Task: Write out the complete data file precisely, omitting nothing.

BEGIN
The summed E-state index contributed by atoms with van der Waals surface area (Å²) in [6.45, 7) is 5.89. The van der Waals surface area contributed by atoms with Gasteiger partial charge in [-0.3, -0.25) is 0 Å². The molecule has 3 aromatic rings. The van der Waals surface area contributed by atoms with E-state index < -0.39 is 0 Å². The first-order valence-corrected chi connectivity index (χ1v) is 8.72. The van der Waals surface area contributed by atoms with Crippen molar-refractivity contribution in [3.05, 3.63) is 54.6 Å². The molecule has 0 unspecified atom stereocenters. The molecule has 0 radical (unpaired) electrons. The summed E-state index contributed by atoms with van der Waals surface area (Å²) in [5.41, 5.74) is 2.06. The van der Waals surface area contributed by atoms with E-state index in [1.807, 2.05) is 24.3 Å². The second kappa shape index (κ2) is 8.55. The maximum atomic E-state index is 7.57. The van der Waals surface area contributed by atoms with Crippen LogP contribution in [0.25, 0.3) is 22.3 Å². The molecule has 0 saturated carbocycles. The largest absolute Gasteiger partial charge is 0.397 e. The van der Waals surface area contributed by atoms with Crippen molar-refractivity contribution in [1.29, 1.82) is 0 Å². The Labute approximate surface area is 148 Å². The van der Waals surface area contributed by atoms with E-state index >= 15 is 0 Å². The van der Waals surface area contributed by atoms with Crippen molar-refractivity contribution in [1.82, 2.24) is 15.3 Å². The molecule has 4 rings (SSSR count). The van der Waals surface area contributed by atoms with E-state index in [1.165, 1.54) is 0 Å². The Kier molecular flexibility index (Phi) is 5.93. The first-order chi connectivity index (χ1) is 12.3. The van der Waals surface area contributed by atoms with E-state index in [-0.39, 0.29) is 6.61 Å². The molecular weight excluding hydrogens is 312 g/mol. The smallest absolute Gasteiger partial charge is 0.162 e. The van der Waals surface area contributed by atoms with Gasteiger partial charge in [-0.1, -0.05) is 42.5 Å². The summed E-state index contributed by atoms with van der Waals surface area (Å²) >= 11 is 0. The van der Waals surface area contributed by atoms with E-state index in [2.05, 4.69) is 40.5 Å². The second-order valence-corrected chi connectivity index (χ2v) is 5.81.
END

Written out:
The summed E-state index contributed by atoms with van der Waals surface area (Å²) in [6.45, 7) is 5.89. The van der Waals surface area contributed by atoms with Gasteiger partial charge in [-0.3, -0.25) is 0 Å². The molecule has 3 aromatic rings. The van der Waals surface area contributed by atoms with E-state index < -0.39 is 0 Å². The first-order valence-corrected chi connectivity index (χ1v) is 8.72. The van der Waals surface area contributed by atoms with Crippen molar-refractivity contribution in [3.05, 3.63) is 54.6 Å². The molecule has 0 unspecified atom stereocenters. The molecule has 0 radical (unpaired) electrons. The summed E-state index contributed by atoms with van der Waals surface area (Å²) in [5.41, 5.74) is 2.06. The van der Waals surface area contributed by atoms with E-state index in [1.807, 2.05) is 24.3 Å². The second kappa shape index (κ2) is 8.55. The maximum atomic E-state index is 7.57. The van der Waals surface area contributed by atoms with Crippen LogP contribution in [0.25, 0.3) is 22.3 Å². The molecule has 0 saturated carbocycles. The largest absolute Gasteiger partial charge is 0.397 e. The van der Waals surface area contributed by atoms with Crippen molar-refractivity contribution in [1.29, 1.82) is 0 Å². The Labute approximate surface area is 148 Å². The van der Waals surface area contributed by atoms with E-state index >= 15 is 0 Å². The van der Waals surface area contributed by atoms with Crippen molar-refractivity contribution in [1.82, 2.24) is 15.3 Å². The molecule has 4 rings (SSSR count). The van der Waals surface area contributed by atoms with E-state index in [1.165, 1.54) is 0 Å². The Kier molecular flexibility index (Phi) is 5.93. The first-order chi connectivity index (χ1) is 12.3. The van der Waals surface area contributed by atoms with E-state index in [-0.39, 0.29) is 6.61 Å². The molecular weight excluding hydrogens is 312 g/mol. The smallest absolute Gasteiger partial charge is 0.162 e. The van der Waals surface area contributed by atoms with Gasteiger partial charge in [-0.1, -0.05) is 42.5 Å². The summed E-state index contributed by atoms with van der Waals surface area (Å²) >= 11 is 0. The van der Waals surface area contributed by atoms with E-state index in [2.05, 4.69) is 40.5 Å². The second-order valence-corrected chi connectivity index (χ2v) is 5.81.